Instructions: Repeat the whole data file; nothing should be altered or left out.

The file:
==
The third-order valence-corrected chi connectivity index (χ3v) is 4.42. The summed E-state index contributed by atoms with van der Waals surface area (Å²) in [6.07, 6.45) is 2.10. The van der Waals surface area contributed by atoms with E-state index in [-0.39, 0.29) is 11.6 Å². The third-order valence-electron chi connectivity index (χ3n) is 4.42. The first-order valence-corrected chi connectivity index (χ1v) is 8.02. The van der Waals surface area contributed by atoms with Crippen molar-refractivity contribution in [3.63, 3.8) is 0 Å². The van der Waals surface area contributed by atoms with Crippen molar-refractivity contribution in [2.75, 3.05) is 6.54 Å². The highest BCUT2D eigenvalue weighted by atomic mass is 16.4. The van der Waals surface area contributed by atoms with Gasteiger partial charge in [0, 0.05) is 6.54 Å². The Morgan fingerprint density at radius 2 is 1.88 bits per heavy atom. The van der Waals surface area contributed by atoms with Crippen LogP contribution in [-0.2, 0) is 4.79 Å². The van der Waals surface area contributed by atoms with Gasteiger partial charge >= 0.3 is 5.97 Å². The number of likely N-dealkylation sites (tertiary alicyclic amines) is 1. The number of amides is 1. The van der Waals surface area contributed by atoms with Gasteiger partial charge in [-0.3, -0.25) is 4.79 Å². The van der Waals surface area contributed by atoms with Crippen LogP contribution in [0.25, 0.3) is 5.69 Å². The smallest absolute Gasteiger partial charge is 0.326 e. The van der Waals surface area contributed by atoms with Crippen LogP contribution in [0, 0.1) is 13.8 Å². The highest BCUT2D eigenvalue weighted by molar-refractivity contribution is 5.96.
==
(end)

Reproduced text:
The third-order valence-corrected chi connectivity index (χ3v) is 4.42. The summed E-state index contributed by atoms with van der Waals surface area (Å²) in [6.07, 6.45) is 2.10. The van der Waals surface area contributed by atoms with E-state index in [-0.39, 0.29) is 11.6 Å². The third-order valence-electron chi connectivity index (χ3n) is 4.42. The first-order valence-corrected chi connectivity index (χ1v) is 8.02. The van der Waals surface area contributed by atoms with Crippen molar-refractivity contribution in [3.63, 3.8) is 0 Å². The van der Waals surface area contributed by atoms with Crippen molar-refractivity contribution in [2.75, 3.05) is 6.54 Å². The highest BCUT2D eigenvalue weighted by atomic mass is 16.4. The van der Waals surface area contributed by atoms with Gasteiger partial charge in [0, 0.05) is 6.54 Å². The Morgan fingerprint density at radius 2 is 1.88 bits per heavy atom. The van der Waals surface area contributed by atoms with Crippen LogP contribution in [-0.2, 0) is 4.79 Å². The van der Waals surface area contributed by atoms with Gasteiger partial charge >= 0.3 is 5.97 Å². The number of likely N-dealkylation sites (tertiary alicyclic amines) is 1. The number of amides is 1. The van der Waals surface area contributed by atoms with Gasteiger partial charge in [-0.3, -0.25) is 4.79 Å². The van der Waals surface area contributed by atoms with Crippen LogP contribution in [0.25, 0.3) is 5.69 Å². The smallest absolute Gasteiger partial charge is 0.326 e. The van der Waals surface area contributed by atoms with Crippen LogP contribution in [0, 0.1) is 13.8 Å². The highest BCUT2D eigenvalue weighted by molar-refractivity contribution is 5.96.